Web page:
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Manchester’s Afghan community speaks after the country falls to the Taliban

Residents in Manchester say they don’t believe the Taliban will protect people’s rights in Afghanistan and they fear for loved ones in the country.

The speed of the Taliban’s takeover of Afghanistan has shocked the world and dismayed Afghans now living in Manchester.

Opposition to the Islamist group simply melted away in many parts of the country as US troops and those of its international allies were withdrawn, leading to the Taliban sweeping into power in a matter of days and former president Ashraf Ghani fleeing.

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Taliban fighters stand guard along a street at the Massoud Square in Kabul on August 16, 2021. (Photo by Wakil Kohsar / AFP) (Photo by WAKIL KOHSAR/AFP via Getty Images)

Residents in Manchester’s Afghan community spoke of their deep fears for the country’s future, particularly for the rights of women and minority groups, and say they are having to cling to fragile hopes that things will not turn out as badly as it currently appears.

There was also anger at the dramatic events and how the international community has reacted.

“My mum was thinking of her daughters’ futures”

Narwan Ghani arrived in the UK with her family from Kabul aged 13 and they now live in Newton Heath.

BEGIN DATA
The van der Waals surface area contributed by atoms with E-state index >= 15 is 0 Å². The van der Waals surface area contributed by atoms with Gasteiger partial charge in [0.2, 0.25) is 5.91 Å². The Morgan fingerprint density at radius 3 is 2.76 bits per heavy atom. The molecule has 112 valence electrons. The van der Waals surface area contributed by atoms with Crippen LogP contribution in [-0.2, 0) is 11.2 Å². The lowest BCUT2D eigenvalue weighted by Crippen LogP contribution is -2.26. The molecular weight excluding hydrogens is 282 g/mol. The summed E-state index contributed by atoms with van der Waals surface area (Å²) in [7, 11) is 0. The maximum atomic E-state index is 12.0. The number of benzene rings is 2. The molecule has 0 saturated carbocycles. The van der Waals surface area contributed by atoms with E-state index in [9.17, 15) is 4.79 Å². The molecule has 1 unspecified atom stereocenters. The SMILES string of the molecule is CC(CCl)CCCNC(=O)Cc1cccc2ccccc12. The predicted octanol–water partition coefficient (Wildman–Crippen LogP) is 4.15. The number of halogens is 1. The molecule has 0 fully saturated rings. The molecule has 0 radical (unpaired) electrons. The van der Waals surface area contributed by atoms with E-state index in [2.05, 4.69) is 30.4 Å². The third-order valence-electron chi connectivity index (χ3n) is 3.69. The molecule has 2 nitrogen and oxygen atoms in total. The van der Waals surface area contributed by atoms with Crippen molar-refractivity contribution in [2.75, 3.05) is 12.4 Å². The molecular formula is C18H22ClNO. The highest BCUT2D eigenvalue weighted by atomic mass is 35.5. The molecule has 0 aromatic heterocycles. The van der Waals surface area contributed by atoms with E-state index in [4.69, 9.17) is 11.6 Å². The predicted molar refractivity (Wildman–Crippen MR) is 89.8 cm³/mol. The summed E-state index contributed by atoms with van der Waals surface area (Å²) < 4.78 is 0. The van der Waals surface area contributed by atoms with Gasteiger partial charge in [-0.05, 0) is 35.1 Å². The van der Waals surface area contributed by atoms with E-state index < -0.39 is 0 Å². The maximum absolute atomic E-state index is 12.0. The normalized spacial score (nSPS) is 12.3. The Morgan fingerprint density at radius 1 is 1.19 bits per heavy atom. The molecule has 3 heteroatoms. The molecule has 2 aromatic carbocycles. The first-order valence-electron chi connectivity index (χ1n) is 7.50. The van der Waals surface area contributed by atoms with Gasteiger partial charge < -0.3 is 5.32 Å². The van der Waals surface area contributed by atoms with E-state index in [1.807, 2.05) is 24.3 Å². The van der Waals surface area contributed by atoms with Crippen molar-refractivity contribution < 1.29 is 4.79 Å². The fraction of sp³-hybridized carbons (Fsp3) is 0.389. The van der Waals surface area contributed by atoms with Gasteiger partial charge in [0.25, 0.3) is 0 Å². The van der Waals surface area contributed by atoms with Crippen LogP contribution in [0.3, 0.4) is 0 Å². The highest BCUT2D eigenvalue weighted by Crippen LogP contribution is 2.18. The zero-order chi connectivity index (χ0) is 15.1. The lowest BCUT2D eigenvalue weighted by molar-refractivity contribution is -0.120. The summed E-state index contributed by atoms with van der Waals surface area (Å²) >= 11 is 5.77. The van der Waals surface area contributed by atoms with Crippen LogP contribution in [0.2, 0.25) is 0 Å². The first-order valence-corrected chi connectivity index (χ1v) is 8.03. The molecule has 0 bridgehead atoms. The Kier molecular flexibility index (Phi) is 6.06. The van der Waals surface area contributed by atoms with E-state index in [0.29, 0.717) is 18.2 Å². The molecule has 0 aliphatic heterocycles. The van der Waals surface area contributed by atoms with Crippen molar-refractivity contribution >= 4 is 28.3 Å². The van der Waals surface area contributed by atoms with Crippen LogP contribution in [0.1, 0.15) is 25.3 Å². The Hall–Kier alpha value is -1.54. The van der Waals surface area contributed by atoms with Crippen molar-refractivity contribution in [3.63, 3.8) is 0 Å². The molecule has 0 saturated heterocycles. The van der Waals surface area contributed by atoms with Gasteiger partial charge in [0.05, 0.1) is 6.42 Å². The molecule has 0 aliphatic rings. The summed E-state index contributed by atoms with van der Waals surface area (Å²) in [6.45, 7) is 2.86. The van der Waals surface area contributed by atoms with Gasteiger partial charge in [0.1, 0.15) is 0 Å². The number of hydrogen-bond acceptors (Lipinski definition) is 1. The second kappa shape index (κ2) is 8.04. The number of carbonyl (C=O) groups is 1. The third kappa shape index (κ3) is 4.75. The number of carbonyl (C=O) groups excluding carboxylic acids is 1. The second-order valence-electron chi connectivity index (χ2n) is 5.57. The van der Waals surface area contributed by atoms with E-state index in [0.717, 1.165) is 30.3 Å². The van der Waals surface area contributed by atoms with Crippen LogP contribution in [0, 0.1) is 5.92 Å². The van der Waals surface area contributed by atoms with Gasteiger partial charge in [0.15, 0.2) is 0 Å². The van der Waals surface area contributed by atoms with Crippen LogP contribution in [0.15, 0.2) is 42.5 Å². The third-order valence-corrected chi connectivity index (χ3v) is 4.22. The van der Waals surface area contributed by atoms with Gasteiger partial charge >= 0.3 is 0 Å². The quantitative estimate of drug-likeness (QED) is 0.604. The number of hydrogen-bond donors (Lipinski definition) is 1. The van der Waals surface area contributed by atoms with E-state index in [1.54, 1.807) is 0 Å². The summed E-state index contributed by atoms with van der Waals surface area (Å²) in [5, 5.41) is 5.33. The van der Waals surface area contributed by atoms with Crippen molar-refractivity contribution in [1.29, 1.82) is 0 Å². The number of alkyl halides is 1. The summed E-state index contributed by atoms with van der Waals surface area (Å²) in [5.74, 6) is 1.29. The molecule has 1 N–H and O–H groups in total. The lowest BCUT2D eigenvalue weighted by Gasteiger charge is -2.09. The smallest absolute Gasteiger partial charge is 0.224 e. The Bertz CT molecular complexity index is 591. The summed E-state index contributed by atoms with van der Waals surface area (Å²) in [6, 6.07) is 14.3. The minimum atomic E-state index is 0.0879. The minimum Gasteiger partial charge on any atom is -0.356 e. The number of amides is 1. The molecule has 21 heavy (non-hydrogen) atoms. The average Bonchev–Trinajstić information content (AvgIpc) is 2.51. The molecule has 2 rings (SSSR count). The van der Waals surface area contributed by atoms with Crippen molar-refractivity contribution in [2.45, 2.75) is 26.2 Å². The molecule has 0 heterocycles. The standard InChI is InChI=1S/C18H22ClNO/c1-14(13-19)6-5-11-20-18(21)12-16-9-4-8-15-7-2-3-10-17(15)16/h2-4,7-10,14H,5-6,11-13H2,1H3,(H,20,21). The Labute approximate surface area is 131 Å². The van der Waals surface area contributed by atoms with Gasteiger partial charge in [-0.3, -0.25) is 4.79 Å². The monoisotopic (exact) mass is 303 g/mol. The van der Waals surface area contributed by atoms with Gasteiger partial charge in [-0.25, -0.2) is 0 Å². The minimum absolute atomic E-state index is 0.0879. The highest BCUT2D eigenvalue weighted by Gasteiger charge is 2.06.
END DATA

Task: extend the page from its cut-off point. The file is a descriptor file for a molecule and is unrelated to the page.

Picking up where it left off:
Her mother has a degree and as she and her husband had three daughters they decided to leave Afghanistan to find better prospects for them.

Narwan graduated from her accounting degree at the University of Manchester last year and now works as an NHS accountant at the Royal Oldham Hospital.

One of her sisters has just graduated after studying medicine in Manchester while her youngest sibling is doing a degree in engineering in Sheffield.

She has watched recent events in Afghanistan unfold with deep sadness.

Narwan Ghani

Narwan, 25, said: “My mum is an educated woman, she did university before the mujahideen in Soviet times.

“She looked at the situation and predicted something like this would happen.

“She had three daughters and didn’t have a son, which was a big deal. She was thinking about our futures and what it was going to be like in Afghanistan. She was giving us a better future.

“Seeing what has happened has just been really devastating. All I am thinking about is my cousins. I still have a lot of family in Afghanistan.

“My mum and dad are in contact with them and they are fearful but it is what has happened.

“It makes me sad and makes me feel useless because I have all these opportunities here while for many people a full stop has been put in front of their lives.

“I was born the year the Taliban came but I don’t remember them. People born back then who are now in their 20s only know the stories and that is scary, wondering what they are going to experience.

“I have happy memories of my childhood in Kabul: going to picnics, playing with my cousins. I remember it being peaceful and not worrying about anything. The situation wasn’t that stable but we were kids.

“I was able to go to school when I was there but when the Taliban were there they didn’t allow girls to go to school.

“I don’t feel very hopeful, the situation doesn’t seem promising. From the reports I have seen the Taliban say one thing and then do another.

“I hope that now they are running the country they are good rulers and come with a good mindset, making the country progress.

“I just hope for a better future for the country.”

‘We are again going to be stripped from our human rights’

Yasamin Saidi, a fifth-year medical student at the University of Manchester who left Afghanistan when she was just five years old, said the Taliban takeover had left her feeling “ hopeless, exhausted and devastated”.